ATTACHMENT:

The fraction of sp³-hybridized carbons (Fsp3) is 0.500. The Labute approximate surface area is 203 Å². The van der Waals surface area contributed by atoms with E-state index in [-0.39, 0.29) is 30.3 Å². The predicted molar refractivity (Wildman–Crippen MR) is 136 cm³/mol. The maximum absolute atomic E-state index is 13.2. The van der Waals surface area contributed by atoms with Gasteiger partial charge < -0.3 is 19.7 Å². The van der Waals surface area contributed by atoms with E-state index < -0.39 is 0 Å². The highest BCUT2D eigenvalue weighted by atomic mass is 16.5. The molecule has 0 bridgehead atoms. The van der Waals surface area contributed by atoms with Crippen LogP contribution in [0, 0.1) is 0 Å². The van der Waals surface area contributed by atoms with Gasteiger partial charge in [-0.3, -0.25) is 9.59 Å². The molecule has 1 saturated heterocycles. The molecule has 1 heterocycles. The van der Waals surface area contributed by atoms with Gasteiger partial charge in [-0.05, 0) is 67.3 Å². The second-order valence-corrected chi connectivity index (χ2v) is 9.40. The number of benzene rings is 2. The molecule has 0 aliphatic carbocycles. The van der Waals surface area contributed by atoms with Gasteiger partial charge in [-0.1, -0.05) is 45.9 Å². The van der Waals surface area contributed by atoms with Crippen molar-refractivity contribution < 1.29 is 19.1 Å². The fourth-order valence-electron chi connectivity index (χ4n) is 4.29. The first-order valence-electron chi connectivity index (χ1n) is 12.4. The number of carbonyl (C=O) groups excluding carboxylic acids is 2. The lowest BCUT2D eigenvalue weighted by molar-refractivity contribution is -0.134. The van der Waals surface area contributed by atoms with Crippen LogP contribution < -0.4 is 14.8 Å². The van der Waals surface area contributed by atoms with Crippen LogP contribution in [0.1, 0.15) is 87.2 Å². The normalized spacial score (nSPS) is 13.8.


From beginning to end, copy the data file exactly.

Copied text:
The fraction of sp³-hybridized carbons (Fsp3) is 0.500. The Labute approximate surface area is 203 Å². The van der Waals surface area contributed by atoms with E-state index in [-0.39, 0.29) is 30.3 Å². The predicted molar refractivity (Wildman–Crippen MR) is 136 cm³/mol. The maximum absolute atomic E-state index is 13.2. The van der Waals surface area contributed by atoms with Gasteiger partial charge < -0.3 is 19.7 Å². The van der Waals surface area contributed by atoms with E-state index < -0.39 is 0 Å². The highest BCUT2D eigenvalue weighted by atomic mass is 16.5. The molecule has 0 bridgehead atoms. The van der Waals surface area contributed by atoms with Crippen LogP contribution in [0, 0.1) is 0 Å². The van der Waals surface area contributed by atoms with Gasteiger partial charge in [-0.3, -0.25) is 9.59 Å². The molecule has 1 saturated heterocycles. The molecule has 1 heterocycles. The van der Waals surface area contributed by atoms with Gasteiger partial charge in [-0.05, 0) is 67.3 Å². The second-order valence-corrected chi connectivity index (χ2v) is 9.40. The number of benzene rings is 2. The molecule has 0 aliphatic carbocycles. The van der Waals surface area contributed by atoms with Gasteiger partial charge in [-0.1, -0.05) is 45.9 Å². The van der Waals surface area contributed by atoms with Crippen molar-refractivity contribution < 1.29 is 19.1 Å². The fourth-order valence-electron chi connectivity index (χ4n) is 4.29. The first-order valence-electron chi connectivity index (χ1n) is 12.4. The number of carbonyl (C=O) groups excluding carboxylic acids is 2. The lowest BCUT2D eigenvalue weighted by molar-refractivity contribution is -0.134. The van der Waals surface area contributed by atoms with Crippen LogP contribution < -0.4 is 14.8 Å². The van der Waals surface area contributed by atoms with Crippen LogP contribution in [0.1, 0.15) is 87.2 Å². The normalized spacial score (nSPS) is 13.8.